Later sections of the Moon Treaty deal more directly with the importance of environmental preservation. Article 7 § 1 states that “[i]n exploring and using the [M]oon, States Parties shall take measures to prevent the disruption of the existing balance of its environment, whether by introducing adverse changes in that environment, by its harmful contamination through the introduction of extra-environmental matter or otherwise.”85 This represents a more specific and stronger version of the language seen in Article IX of the Outer Space Treaty of 1967. The examples of terraforming and the introduction of tardigrades would likely be considered violations of this language. Under Article 11 § 1, “[t]he moon and its natural resources are the common heritage of mankind . . . .”86 Unlike the “province of all mankind” language from the Outer Space Treaty, the phrase “common heritage of mankind” is stronger and points to the Moon’s unique freedom from ownership.87 This language reinforces the human-centric attitude toward natural resources, but also indicates a common interest in the regulation or sustainable usage of the Moon. By recognizing a common heritage value of the Moon to all humans, the Moon Treaty might create an avenue for a plaintiff to bring a claim for the degradation of the lunar environment. The common heritage aspect of the Moon can enable third parties to serve as guardian ad litem for the environmental person that is the Moon.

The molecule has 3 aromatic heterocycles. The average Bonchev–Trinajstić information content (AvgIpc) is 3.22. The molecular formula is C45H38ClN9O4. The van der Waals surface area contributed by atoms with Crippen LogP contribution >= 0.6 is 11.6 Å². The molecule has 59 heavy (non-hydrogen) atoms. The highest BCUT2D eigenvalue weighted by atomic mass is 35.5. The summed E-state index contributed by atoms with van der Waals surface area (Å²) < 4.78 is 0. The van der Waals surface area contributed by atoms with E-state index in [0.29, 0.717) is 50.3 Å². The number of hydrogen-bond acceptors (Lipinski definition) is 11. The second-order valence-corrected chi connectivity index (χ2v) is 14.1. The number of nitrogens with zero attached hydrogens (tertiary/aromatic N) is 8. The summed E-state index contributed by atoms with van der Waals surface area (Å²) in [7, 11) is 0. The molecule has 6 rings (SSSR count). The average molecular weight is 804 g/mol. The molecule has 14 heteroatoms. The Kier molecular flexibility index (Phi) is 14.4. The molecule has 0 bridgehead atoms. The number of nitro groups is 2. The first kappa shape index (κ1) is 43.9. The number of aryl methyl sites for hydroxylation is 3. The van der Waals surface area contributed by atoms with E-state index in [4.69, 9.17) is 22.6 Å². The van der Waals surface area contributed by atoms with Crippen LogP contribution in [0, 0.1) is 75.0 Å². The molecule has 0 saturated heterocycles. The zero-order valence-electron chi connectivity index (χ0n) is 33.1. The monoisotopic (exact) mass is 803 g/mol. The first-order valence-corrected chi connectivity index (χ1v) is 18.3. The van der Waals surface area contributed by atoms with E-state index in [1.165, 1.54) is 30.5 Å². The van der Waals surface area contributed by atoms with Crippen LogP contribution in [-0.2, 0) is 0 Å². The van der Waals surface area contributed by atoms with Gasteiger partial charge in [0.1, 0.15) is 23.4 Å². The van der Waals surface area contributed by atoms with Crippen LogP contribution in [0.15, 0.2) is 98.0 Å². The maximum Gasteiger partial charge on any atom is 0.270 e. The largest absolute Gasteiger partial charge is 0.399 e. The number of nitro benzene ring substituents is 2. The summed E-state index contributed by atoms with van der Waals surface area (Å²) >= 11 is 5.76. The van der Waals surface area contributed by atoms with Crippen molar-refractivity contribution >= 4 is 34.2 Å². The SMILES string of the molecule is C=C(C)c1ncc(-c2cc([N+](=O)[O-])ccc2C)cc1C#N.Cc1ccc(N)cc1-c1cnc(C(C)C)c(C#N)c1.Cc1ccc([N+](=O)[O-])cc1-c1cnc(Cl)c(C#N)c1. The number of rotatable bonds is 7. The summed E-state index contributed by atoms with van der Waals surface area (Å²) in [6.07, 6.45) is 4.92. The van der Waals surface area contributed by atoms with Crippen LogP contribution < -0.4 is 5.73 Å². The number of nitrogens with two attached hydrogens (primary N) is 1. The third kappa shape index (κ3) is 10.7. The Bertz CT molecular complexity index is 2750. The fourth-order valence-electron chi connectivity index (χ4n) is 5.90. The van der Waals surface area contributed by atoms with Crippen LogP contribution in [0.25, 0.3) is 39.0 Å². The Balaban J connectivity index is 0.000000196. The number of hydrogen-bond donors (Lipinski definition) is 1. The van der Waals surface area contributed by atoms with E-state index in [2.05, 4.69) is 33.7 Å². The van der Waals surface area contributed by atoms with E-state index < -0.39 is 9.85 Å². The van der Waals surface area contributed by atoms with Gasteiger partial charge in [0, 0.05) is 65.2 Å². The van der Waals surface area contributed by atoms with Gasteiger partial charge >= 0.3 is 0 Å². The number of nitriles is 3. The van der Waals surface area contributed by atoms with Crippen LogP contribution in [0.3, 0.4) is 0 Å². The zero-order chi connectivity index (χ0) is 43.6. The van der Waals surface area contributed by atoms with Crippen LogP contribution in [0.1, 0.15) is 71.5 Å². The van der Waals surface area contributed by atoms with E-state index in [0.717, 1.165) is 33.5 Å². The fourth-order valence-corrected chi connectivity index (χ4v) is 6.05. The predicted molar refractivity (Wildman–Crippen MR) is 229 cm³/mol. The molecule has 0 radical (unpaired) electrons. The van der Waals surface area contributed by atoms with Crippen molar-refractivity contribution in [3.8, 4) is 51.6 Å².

Article 11 § 3 states that “[n]either the surface nor the subsurface of the [M]oon, nor any part thereof or natural resources in place, shall become property of any State . . . or non-governmental entity or of any natural person.”88 Based on this language, it seems that there should be no ownership or territorial claims to the Moon, creating a situation analogous to Antarctica.89 Additionally, it would be hard to legally extract and sell material from the Moon if it cannot be owned. Prohibiting ownership may prevent transfer or encourage actors to adopt a parallel system more supportive of their commercial needs.